Louise M. Sergeant wrote an editorial essay extolling one of the most highly anticipated endeavors in the region: the Hutton Settlement orphanage east of Spokane.
Sergeant went out to visit the nearly completed compound and she was overcome with what she found. Levi W. Hutton believed that the children deserved the best of everything.
“This means an excellent sewerage system, a perfect boiler plant, buildings of the stoutest brick and plaster, sanitary kitchens complete in each detail,” she wrote. “It means mouse-proof closets and corners so plastered that sharp teeth cannot penetrate, it means cross-drafts in bedrooms, it means sunshine and fresh air let in through every possible health-giving device, and with it all there is a ‘humanness’ to Mr. Hutton’s plans!”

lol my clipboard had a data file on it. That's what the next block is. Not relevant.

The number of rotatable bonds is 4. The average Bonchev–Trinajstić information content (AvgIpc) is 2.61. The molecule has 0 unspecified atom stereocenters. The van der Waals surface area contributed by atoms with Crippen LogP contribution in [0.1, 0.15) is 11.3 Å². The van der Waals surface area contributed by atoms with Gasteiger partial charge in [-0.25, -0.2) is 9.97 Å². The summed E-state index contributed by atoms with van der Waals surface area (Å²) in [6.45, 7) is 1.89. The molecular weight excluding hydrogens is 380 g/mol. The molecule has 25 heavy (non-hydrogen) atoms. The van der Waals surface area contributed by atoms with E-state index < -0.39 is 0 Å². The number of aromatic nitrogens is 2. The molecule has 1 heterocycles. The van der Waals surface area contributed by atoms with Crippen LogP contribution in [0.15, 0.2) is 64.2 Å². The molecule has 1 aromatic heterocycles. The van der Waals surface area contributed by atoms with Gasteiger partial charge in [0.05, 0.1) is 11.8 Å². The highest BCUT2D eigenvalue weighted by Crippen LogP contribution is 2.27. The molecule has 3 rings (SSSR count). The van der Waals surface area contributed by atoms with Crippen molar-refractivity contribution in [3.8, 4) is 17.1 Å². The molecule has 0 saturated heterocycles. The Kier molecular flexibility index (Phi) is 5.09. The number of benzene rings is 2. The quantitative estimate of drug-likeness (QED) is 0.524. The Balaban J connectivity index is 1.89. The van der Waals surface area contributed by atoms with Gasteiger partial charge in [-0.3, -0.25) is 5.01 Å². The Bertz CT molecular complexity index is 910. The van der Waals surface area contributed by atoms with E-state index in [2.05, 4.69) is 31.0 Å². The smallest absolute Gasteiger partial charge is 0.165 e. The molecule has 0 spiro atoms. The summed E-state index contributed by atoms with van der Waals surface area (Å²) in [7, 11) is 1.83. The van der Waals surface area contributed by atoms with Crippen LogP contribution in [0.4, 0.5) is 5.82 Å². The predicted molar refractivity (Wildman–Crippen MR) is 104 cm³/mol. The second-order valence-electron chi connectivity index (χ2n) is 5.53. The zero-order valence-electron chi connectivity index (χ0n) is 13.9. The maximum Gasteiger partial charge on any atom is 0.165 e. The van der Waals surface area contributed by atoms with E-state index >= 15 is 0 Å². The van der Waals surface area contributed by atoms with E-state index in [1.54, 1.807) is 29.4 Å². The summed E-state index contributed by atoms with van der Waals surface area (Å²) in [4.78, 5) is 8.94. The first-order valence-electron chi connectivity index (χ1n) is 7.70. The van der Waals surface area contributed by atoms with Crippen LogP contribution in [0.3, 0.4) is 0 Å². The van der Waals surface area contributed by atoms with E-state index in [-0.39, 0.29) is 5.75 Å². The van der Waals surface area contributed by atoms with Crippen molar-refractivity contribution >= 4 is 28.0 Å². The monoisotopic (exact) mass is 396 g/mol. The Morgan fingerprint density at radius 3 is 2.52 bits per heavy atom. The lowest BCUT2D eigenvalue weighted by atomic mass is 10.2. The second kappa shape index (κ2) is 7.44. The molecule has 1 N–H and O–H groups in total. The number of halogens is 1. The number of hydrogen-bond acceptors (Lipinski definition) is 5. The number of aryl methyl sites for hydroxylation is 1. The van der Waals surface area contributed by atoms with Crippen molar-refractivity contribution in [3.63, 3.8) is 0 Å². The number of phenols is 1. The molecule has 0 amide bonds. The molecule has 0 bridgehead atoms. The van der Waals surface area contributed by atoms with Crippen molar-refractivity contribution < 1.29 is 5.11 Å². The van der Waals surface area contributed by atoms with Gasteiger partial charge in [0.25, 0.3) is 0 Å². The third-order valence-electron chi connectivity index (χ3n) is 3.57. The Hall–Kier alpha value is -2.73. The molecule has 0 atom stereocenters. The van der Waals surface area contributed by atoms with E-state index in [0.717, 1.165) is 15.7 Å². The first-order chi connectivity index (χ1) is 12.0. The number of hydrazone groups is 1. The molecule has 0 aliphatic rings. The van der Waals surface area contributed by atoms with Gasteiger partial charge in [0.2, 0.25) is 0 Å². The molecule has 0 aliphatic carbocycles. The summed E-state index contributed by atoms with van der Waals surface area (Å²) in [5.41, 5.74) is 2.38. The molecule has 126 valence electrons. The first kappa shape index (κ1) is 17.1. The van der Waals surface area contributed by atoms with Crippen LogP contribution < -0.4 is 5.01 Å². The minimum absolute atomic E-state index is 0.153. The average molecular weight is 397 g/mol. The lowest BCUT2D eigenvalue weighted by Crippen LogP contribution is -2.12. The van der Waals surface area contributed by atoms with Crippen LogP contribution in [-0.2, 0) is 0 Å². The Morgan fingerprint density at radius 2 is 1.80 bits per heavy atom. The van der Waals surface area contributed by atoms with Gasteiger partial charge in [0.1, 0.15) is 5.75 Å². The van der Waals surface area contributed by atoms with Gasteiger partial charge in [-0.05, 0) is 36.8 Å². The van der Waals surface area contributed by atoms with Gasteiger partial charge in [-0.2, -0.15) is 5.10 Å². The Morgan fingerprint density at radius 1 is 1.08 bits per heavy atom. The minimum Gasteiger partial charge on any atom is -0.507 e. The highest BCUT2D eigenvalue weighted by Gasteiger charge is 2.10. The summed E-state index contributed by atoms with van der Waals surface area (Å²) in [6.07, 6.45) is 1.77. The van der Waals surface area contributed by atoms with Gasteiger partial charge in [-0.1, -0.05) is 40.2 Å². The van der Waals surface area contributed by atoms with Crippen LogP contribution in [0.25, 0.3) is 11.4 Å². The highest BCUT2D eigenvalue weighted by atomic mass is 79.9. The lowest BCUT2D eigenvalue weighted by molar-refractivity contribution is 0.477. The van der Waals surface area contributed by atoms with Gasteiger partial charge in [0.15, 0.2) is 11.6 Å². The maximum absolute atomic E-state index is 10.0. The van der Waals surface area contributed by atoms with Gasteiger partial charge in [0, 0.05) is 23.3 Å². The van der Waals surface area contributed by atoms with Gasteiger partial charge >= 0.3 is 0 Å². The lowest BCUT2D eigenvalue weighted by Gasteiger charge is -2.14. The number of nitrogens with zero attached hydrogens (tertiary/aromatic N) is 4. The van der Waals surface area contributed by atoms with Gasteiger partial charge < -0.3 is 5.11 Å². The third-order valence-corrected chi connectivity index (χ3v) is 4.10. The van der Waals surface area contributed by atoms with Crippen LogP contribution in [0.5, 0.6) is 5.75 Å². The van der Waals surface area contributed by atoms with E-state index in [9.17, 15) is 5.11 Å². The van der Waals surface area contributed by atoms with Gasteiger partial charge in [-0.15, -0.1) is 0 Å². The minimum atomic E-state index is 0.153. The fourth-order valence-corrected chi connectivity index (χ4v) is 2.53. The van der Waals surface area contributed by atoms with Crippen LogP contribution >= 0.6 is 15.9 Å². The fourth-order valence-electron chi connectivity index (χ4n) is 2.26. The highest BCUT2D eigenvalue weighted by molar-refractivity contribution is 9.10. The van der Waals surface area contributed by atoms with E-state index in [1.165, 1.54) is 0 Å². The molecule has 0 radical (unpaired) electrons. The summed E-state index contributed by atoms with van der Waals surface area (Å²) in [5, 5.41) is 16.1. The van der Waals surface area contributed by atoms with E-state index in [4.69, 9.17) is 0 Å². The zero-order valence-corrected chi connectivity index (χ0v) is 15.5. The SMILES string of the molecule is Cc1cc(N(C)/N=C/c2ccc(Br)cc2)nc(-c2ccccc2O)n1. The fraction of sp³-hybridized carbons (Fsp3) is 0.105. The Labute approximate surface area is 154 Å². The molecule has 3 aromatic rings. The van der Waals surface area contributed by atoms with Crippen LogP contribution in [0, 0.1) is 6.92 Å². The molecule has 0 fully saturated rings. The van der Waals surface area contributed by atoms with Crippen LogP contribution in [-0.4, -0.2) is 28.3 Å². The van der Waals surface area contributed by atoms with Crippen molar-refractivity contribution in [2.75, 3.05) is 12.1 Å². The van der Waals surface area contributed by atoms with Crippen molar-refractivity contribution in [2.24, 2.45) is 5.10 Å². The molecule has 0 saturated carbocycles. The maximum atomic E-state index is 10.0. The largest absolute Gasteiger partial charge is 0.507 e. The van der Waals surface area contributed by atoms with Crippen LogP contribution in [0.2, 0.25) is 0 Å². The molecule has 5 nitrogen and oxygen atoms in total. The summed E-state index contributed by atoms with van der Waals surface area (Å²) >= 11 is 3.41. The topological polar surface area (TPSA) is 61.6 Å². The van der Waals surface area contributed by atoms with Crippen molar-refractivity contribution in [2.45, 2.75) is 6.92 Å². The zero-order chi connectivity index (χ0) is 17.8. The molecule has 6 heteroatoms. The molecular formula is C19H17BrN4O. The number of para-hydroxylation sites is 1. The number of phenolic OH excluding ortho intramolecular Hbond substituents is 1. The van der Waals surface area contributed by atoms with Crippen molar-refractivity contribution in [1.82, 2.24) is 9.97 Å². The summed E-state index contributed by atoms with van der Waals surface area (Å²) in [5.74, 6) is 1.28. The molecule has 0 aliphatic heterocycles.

In each of the four cottages there was to be a playroom, and if possible, a piano.
As for the grounds, there were 288 acres of fields already in crop and pasture. The children themselves would seed, weed and water, “because it is Mr. Hutton’s belief, as it is the belief of all successful men, that what we work for we must appreciate.”
Were the children to be Presbyterians? Methodists? Lutherans?
“It does not matter,” she wrote. “They are boys and girls … the welcome is for all.”
All of this was made possible “through the wide charity of one man, who, himself, knew what it meant to be an orphan.”